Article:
I am fine with a subsription model, provided the following is true:
- DTTG is no longer “To Go” But rather a feature-complete DevonThink for iOS/iPadOS
- Background sync is available.
- DevonTechnologies uses the improved cashflow to hire more developers.
- DevonThink subscripttion for iOS/iPadOS has family sharing enabled without a fee.
- Improved Apple Pencil integration (give me great tools for creating handwritten notes on custom templates, similar to GoodNotes).
- iCloud Drive integration. (Let me index files within iCloud Drive across ALL versions of DevonThink)
- Shortcuts integration.
Under these conditions, I feel comfortable paying a monthly fee. It would give me a way to share databases with my family across our iOS devices, without having to resort to setting up a server. This is a big deal to me. Background sync would instantly be a massive boon to my workflow. I’d be able to replace a LOT of apps. I’d be able to automate a lot of functions.
If this is where DT for iOS/iPadOS is heading, then a reasonable monthly fee is fine by me.
Maybe DevonThink could get some ideas for their future pricing.
Not saying the same price, obviously DevonThink is worth more but something that will satisfy all users.
What a remarkably strange comment. My grandmother never worked as an Über driver in her life. Does that say anything about the gig economy, and her moral stance toward it? Or is it perhaps the case that working as an Über driver wasn’t an option ever available to my grandmother?
I am, of course, making the assumption that your profile photograph is of yourself, and the person in that photograph looks to be older than my father. Which would almost certainly make your grandmother older than my own, who is now dead. But I could certainly be mistaken, and your grandmother could be my age, very much alive, and deliberately avoiding software subscriptions.
I think we should just accept that subscription is a reality now. Just like mortgages, utilities, school fees. We can fight it ad nauseam but it’s futile imo. They are making a business decision and may offer interim transition options. I’ve been through much worse when developers changed their business models, and thankfully that is not the case here.
I think the comment was intended to be tongue-in-cheek. If so, it reminds of this true story: in around 1970, a UK school economics exam had the following question:
“For any one year, state the number of cars exported from Britain to the United States.”
One candidate answered: “In 1660, there were none”
That wouldn’t surprise me, I cold have just missed the tone in the text. I’m also tired of seeing this topic discussed for weeks on end when there’s nothing new to say anymore, so I probably let that get the better of me when reading that comment. I’ll just assume my brain made a dumb mistake somewhere.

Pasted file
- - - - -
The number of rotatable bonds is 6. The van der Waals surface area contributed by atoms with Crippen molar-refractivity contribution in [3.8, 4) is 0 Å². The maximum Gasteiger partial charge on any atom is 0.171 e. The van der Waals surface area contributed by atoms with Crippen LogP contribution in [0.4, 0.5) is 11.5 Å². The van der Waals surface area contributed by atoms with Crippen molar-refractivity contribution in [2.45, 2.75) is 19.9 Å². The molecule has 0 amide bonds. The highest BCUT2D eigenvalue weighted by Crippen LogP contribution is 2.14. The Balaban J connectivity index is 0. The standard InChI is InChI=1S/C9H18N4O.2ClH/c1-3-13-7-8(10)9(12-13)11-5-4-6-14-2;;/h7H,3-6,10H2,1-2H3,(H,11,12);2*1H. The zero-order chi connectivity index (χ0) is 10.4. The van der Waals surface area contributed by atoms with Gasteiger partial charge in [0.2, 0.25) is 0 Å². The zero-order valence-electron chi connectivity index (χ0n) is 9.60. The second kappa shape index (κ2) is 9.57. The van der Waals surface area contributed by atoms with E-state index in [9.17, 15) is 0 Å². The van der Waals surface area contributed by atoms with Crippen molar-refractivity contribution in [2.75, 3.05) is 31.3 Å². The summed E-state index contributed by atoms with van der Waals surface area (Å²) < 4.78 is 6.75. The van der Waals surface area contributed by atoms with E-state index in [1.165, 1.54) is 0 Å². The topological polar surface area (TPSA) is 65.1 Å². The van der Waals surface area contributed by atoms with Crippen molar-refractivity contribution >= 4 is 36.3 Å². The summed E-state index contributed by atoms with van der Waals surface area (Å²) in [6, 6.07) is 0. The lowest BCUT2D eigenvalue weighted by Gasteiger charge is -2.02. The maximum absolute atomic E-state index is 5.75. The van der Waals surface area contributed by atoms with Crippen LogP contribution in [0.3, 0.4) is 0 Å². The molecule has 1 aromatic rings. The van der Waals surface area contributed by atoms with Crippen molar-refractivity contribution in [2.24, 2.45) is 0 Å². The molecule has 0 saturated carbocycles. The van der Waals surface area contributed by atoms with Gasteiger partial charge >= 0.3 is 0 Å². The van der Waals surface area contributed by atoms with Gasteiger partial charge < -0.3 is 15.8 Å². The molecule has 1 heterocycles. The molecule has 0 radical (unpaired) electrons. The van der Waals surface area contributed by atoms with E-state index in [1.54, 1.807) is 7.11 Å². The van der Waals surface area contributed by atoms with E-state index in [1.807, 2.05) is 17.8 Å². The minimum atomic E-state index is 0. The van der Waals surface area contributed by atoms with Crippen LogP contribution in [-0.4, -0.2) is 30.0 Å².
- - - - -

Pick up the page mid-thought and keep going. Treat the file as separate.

Nothing the internet does better than support endless speculation about things that haven’t happened and might not happen. Time to repost this relevant (IMO) Marx Brothers scene:
Yeah, sorry, you missed that we were playfully pointing out different positions to one another - it was pretty cordial banter not to worry
It was, as has been pointed out, just a joke. Neither of my grandmothers were troubled by software subscriptions, as far as I know.
My Great Aunt, on the other hand… Sheesh! She was 105 years old in March and is still furious that Adobe moved to a subscription model.
She does use Photoshop every day though so, you know, it’s probably worth it for her. It stops her from getting bored whilst her father is out of the house on his Uber shift.
You and @Blanc are doing a decent Abbott and Costello routine
I like DEVONthink very much. It’s reliable, extremely flexible and I’ve come to think of it as my “Happy Place”. And your prompt and helpful respones in the forum have been the icing on the cake.
I hope leaving a comment about subscription software wasn’t inappropriate and I look forward to learning the details when there’s an announcement. In the meantime, I’ll try to keep it light. Cheers!
Thanks for the nice comments!
And no, there’s no issue with expressing an opinion, as long as it doesn’t involve any ad hominem attacks or vulgar language.
And thanks for keeping things light. It’s the tone we like to try and maintain here.
Please, do not succumb to the subscription virus. This is the first sign of impending quality decline and alienation of loyal customers. Please please please…
The whole WordPress eco system proves this statement to be wrong. Examples: Yoast Seo, WP Rocket, a bunch of themes and other plugins. In the Mac world, Ulysses and Drafts come to mind, too. It is simply not true that subscription generally leads to quality decline or customer alienation.
General speaking, most users are comfortable to pay for good quality and importantly constant improvement applications. Either perpetual or subscription. Like some of us, I’m happy to pay subscriptions of few applications that are worth the $, such as Drafts like a few of you mentioned. Amazingly Drafts (Mac) has 20 updates within 11 months, not even counting updates to their iPad/iOS version. That is worth subscribing to! Obsidian (not entirely subscription) and Agenda are 2 others that have amazing amount of updates & releases.
I’ve dropped some apps that went subscription model but quality degrades and/or not updated for a a long time.
Shouldn‘t it be up to the customer to decide, if the amount of upgrades is worth his money for a new version. if not, he shouldn‘t be punished with a complete cessation of the softwares function. By all means, keep me on an old feature set but I don‘t agree with the fact that after i.e. 10€/month I should lose all usage to the software.
No “facts” in evidence about losing anything …